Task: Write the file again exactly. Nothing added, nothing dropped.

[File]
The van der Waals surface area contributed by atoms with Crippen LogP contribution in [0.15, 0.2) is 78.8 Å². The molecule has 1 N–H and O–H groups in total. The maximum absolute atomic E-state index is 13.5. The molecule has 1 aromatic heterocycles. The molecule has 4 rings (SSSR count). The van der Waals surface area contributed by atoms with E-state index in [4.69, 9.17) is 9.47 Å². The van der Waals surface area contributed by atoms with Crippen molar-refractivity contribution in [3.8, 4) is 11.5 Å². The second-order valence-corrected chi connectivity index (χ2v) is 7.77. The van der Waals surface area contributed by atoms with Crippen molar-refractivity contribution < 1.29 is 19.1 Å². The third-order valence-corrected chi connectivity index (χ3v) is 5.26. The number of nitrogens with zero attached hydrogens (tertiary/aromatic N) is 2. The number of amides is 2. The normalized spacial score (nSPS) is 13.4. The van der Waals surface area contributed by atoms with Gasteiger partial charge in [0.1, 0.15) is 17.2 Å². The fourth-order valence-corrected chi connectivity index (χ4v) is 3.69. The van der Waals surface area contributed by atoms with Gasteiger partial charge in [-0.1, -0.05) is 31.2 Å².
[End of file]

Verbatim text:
The van der Waals surface area contributed by atoms with Crippen LogP contribution in [0.15, 0.2) is 78.8 Å². The molecule has 1 N–H and O–H groups in total. The maximum absolute atomic E-state index is 13.5. The molecule has 1 aromatic heterocycles. The molecule has 4 rings (SSSR count). The van der Waals surface area contributed by atoms with E-state index in [4.69, 9.17) is 9.47 Å². The van der Waals surface area contributed by atoms with Crippen molar-refractivity contribution in [3.8, 4) is 11.5 Å². The second-order valence-corrected chi connectivity index (χ2v) is 7.77. The van der Waals surface area contributed by atoms with Crippen molar-refractivity contribution < 1.29 is 19.1 Å². The third-order valence-corrected chi connectivity index (χ3v) is 5.26. The number of nitrogens with zero attached hydrogens (tertiary/aromatic N) is 2. The number of amides is 2. The normalized spacial score (nSPS) is 13.4. The van der Waals surface area contributed by atoms with Gasteiger partial charge in [0.1, 0.15) is 17.2 Å². The fourth-order valence-corrected chi connectivity index (χ4v) is 3.69. The van der Waals surface area contributed by atoms with Gasteiger partial charge in [-0.1, -0.05) is 31.2 Å².